To further the government's broader family law reform agenda and to protect vulnerable Australian families, the bill also enhances the protection for registrars in proceedings before the Federal Circuit and Family Court of Australia, and the Family Court of Western Australia. It does so by conferring registrars with the same protection as a judge when conducting conferences related to family law or child support proceedings, including those conferences involving people who are not parties to the proceedings—for example, grandparents.

These changes will support increased and broadened use of alternative dispute resolution. This will support more tailored, flexible and early resolutions for vulnerable families, and free up judges to focus on more complex and specialised matters. In turn, this change will provide better outcomes for families by enabling matters to be dealt with quickly, efficiently, and cheaply as possible.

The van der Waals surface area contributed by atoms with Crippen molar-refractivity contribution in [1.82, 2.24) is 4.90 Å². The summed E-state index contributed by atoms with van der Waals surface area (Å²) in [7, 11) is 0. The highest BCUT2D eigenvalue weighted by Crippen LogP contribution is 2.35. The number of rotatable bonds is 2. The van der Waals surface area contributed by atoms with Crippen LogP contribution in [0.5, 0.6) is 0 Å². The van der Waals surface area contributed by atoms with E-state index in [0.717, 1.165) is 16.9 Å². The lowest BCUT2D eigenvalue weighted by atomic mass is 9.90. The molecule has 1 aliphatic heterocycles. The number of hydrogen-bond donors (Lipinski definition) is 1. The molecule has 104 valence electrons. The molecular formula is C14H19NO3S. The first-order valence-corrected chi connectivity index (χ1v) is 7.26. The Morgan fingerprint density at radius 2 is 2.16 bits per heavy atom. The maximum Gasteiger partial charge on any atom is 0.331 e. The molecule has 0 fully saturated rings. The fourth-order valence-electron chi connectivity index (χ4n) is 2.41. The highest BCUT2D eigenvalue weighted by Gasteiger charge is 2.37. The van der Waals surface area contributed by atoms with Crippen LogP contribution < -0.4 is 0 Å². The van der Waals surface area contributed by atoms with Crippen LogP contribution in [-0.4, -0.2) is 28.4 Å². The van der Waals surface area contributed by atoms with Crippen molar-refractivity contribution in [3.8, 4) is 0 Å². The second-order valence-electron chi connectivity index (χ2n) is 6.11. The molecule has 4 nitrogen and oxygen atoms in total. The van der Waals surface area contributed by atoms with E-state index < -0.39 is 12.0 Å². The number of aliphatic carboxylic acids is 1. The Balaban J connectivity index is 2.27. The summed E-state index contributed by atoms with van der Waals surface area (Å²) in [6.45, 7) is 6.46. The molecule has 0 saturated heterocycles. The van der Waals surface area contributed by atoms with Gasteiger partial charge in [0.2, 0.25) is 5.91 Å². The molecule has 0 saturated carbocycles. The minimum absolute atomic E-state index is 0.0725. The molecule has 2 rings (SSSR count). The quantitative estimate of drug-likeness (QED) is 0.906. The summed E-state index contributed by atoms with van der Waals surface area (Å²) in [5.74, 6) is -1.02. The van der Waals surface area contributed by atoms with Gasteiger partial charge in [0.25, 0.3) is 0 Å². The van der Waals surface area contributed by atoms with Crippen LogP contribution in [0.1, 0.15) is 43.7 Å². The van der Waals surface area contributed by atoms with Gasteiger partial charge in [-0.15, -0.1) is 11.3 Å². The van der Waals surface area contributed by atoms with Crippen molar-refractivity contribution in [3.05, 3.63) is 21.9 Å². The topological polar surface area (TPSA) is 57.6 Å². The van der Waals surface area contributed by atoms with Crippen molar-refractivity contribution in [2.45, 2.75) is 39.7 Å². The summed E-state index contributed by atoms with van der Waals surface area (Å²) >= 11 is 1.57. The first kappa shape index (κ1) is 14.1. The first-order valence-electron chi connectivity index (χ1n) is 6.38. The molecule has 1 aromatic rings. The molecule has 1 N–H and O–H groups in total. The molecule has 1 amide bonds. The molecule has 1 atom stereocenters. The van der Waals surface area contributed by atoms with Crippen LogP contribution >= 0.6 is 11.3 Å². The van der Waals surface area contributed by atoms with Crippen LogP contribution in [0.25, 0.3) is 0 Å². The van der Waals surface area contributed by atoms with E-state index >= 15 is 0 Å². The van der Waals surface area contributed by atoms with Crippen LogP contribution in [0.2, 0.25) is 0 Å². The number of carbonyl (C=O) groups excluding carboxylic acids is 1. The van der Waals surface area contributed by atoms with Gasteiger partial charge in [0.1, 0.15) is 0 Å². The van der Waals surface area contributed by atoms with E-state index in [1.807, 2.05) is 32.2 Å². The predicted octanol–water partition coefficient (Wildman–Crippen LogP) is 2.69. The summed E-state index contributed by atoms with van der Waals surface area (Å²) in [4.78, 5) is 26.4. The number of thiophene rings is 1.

The bill demonstrates the government's commitment to continuing to improve the capacity of the family law system to provide effective outcomes to vulnerable families.

By allowing victims of family violence to obtain a criminally enforceable protection order, this bill sends a strong and clear message that family violence is unacceptable and that it is criminal behaviour.

Debate adjourned.